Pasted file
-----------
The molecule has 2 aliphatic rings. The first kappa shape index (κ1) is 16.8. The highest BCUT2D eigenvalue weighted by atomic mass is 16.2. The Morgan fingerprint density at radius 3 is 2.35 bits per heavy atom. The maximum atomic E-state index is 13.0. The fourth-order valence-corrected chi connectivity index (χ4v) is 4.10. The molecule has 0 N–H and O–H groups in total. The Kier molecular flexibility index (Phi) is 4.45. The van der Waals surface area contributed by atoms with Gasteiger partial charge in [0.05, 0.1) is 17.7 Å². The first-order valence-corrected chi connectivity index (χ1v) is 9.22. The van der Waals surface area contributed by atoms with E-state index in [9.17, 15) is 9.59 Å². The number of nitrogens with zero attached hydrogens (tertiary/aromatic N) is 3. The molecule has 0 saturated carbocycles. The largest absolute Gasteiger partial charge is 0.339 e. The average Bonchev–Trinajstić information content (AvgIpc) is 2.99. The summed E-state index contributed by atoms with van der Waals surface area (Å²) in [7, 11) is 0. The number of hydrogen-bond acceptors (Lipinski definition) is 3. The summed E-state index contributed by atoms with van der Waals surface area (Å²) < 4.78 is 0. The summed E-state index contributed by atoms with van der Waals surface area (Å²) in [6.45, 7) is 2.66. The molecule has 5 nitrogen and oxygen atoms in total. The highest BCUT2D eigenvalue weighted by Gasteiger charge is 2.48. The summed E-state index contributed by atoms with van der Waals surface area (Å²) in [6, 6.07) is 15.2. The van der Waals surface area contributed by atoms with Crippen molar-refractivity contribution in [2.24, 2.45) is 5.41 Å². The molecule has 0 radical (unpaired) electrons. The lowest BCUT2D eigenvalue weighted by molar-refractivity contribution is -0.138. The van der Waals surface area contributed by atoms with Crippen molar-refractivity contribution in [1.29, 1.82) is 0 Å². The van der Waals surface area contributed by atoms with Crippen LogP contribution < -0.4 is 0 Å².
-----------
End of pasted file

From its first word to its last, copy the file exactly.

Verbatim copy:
The molecule has 2 aliphatic rings. The first kappa shape index (κ1) is 16.8. The highest BCUT2D eigenvalue weighted by atomic mass is 16.2. The Morgan fingerprint density at radius 3 is 2.35 bits per heavy atom. The maximum atomic E-state index is 13.0. The fourth-order valence-corrected chi connectivity index (χ4v) is 4.10. The molecule has 0 N–H and O–H groups in total. The Kier molecular flexibility index (Phi) is 4.45. The van der Waals surface area contributed by atoms with Gasteiger partial charge in [0.05, 0.1) is 17.7 Å². The first-order valence-corrected chi connectivity index (χ1v) is 9.22. The van der Waals surface area contributed by atoms with E-state index in [9.17, 15) is 9.59 Å². The number of nitrogens with zero attached hydrogens (tertiary/aromatic N) is 3. The molecule has 0 saturated carbocycles. The largest absolute Gasteiger partial charge is 0.339 e. The average Bonchev–Trinajstić information content (AvgIpc) is 2.99. The summed E-state index contributed by atoms with van der Waals surface area (Å²) in [7, 11) is 0. The number of hydrogen-bond acceptors (Lipinski definition) is 3. The summed E-state index contributed by atoms with van der Waals surface area (Å²) < 4.78 is 0. The summed E-state index contributed by atoms with van der Waals surface area (Å²) in [6.45, 7) is 2.66. The molecule has 5 nitrogen and oxygen atoms in total. The highest BCUT2D eigenvalue weighted by Gasteiger charge is 2.48. The summed E-state index contributed by atoms with van der Waals surface area (Å²) in [6, 6.07) is 15.2. The van der Waals surface area contributed by atoms with Crippen molar-refractivity contribution in [2.24, 2.45) is 5.41 Å². The molecule has 0 radical (unpaired) electrons. The lowest BCUT2D eigenvalue weighted by molar-refractivity contribution is -0.138. The van der Waals surface area contributed by atoms with Crippen molar-refractivity contribution in [1.29, 1.82) is 0 Å². The van der Waals surface area contributed by atoms with Crippen LogP contribution < -0.4 is 0 Å².